Vascular calcification is a hallmark of atherosclerotic cardiovascular diseases such as myocardial infarction and stroke, which are the leading causes of morbidity and mortality in the world. Although aortic calcification is a strong independent risk factor for cardiovascular disease, the genetic determinants of aortic calcification remain unknown and the molecular mechanisms of vascular calcification are incompletely elucidated. In a multi-cohort study with more than 9400 participants, we identified single nucleotide polymorphisms in the histone deacetylase 9 (HDAC9) locus that are associated with abdominal aortic calcification. In an in vitro model of calcification, our preliminary experiments demonstrated that inhibition of HDAC9 prevented the calcification of aortic vascular smooth muscle cells (VSMCs). In two different mouse models, we found that global HDAC9 deficiency protected against the development of vascular calcification and atherosclerosis. Based on our preliminary evidence, combining a human genome-wide association study, in vitro VSMC experiments, and a murine model of vascular calcification, we have identified HDAC9 as a novel activator of vascular calcification. The overall objective of this proposal is to understand the molecular mechanisms by which HDAC9 promotes vascular calcification and atherosclerosis. HDAC9 is a member of the Class IIa HDAC family, all of which possess both a deacetylase catalytic domain and a myocyte enhancer factor 2 (MEF2) binding site. First, using a series of VSMC functional assays, we propose to determine the role of HDAC9, and its downstream target MEF2, in promoting VSMC osteogenic phenotype switch and calcification. Second, to test the hypothesis that the influence of HDAC9 on vascular disease is exerted through its specific effects on VSMCs, we will determine if VSMC-specific deletion of HDAC9 in a murine model is sufficient to attenuate vascular calcification and atherosclerosis. Lastly, we have uncovered a novel interaction between HDAC9 and the long non-coding RNA MALAT1. We will determine if MALAT1 is required for the HDAC9- dependent effects on VSMC phenotype and on vascular calcification and atherosclerosis using a MALAT1 murine knockout model. The experiments proposed will provide important mechanistic insights into the function of HDAC9 in the vasculature and into the underlying molecular and cellular mechanisms of vascular calcification and atherosclerosis.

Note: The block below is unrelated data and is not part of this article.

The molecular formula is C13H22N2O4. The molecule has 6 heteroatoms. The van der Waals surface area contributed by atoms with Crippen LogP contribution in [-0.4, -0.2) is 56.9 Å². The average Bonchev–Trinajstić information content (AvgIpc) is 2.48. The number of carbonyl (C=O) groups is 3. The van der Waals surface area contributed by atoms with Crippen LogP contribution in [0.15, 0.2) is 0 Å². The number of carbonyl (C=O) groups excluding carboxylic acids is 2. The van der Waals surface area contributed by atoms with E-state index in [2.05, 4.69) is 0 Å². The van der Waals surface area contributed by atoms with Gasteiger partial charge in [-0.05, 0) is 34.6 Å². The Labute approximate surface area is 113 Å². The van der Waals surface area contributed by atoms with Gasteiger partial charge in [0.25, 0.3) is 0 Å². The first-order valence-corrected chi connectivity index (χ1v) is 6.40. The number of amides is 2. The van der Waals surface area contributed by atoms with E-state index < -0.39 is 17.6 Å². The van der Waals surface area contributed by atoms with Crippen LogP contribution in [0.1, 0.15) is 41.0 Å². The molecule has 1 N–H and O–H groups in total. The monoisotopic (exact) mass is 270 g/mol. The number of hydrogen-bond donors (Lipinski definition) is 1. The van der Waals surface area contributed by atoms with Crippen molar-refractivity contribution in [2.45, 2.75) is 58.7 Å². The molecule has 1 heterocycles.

Public Health Relevance

The discovery of new and effective treatments for cardiovascular diseases requires the identification of novel disease mechanisms. This proposal aims to enhance our mechanistic insights of vascular disease by focusing on a novel biological pathway that contributes to the development of calcified arteries and plaque development in the blood vessels of humans. Success in identifying the specific molecules in this pathway implicated in the development of calcification and plaque formation will provide new potential targets for the prevention and treatment of heart attacks, stroke, and peripheral arterial disease.

National Institute of Health (NIH)
National Heart, Lung, and Blood Institute (NHLBI)
Research Project (R01)
Project #
Application #
Study Section
Vascular Cell and Molecular Biology Study Section (VCMB)
Program Officer
Olive, Michelle
Project Start
Project End
Budget Start
Budget End
Support Year
Fiscal Year
Total Cost
Indirect Cost
Massachusetts General Hospital
United States
Zip Code
Malhotra, Rajeev; Wunderer, Florian; Barnes, Hanna J et al. (2018) Hepcidin Deficiency Protects Against Atherosclerosis. Arterioscler Thromb Vasc Biol :ATVBAHA118312215